Bryony Pearce’s novel The Weight of Souls gripped me immediately with its story of ghost-avenger and struggling teenager, Taylor Oh. It had the perfect mix of fantasy and reality, of ancient curses and broken friendships. It took me a week and a half to read it, but I had read half of it in two days before I left for a four-night camp, which was followed by two nights of performances in the play I was in. Cut me some slack, you fast-readers you.


A pleasing mix of China, Egypt and magic…

The main character is of Asian descent (‘Oh’ is generally a pretty good indicator of that, as is the cover), and the rest of the character cast is pleasantly multicultural. But don’t let that sway your opinion one way or the other, because it really doesn’t add much to the story. The most her being Chinese means is that bullies can direct racial slurs her way. Anyway, it was nice to read something where different ethnicities aren’t that big a deal. As they shouldn’t be.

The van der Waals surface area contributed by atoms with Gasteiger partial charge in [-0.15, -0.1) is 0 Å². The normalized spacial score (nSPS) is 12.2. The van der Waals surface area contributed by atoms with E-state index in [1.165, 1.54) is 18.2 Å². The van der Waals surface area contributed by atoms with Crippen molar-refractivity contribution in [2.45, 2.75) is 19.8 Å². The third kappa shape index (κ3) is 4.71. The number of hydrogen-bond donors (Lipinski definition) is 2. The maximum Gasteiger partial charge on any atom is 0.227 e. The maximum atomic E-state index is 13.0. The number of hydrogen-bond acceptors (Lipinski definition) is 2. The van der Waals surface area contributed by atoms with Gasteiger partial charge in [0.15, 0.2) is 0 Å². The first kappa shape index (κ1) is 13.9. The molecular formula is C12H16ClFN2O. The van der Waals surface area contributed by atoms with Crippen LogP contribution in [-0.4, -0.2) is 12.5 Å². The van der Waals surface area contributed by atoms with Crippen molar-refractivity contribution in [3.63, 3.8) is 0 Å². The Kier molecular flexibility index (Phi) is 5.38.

Know that this is a YA novel. It shouldn’t make a difference, because the best YA should be universal, but I do feel like the plot is dumbed down a bit. And I’m getting really sick of the ‘and they all lived happily ever after’ endings. I mean, the novel is obviously set up for at least one sequel, but does everything have to go so swimmingly all the time? My favourite ending of any story would have to be at the end of Philip Pullman’s His Dark Materials — but no spoilers for those of you who haven’t read the trilogy yet!

All in all though, this was an enjoyable read, and I look forward to reading the second one in the series (as there has to be after an ending like that!). I’m tossing up between three and a half stars, or four stars. Meh, what the heck: four stars it is. Well done Bryony!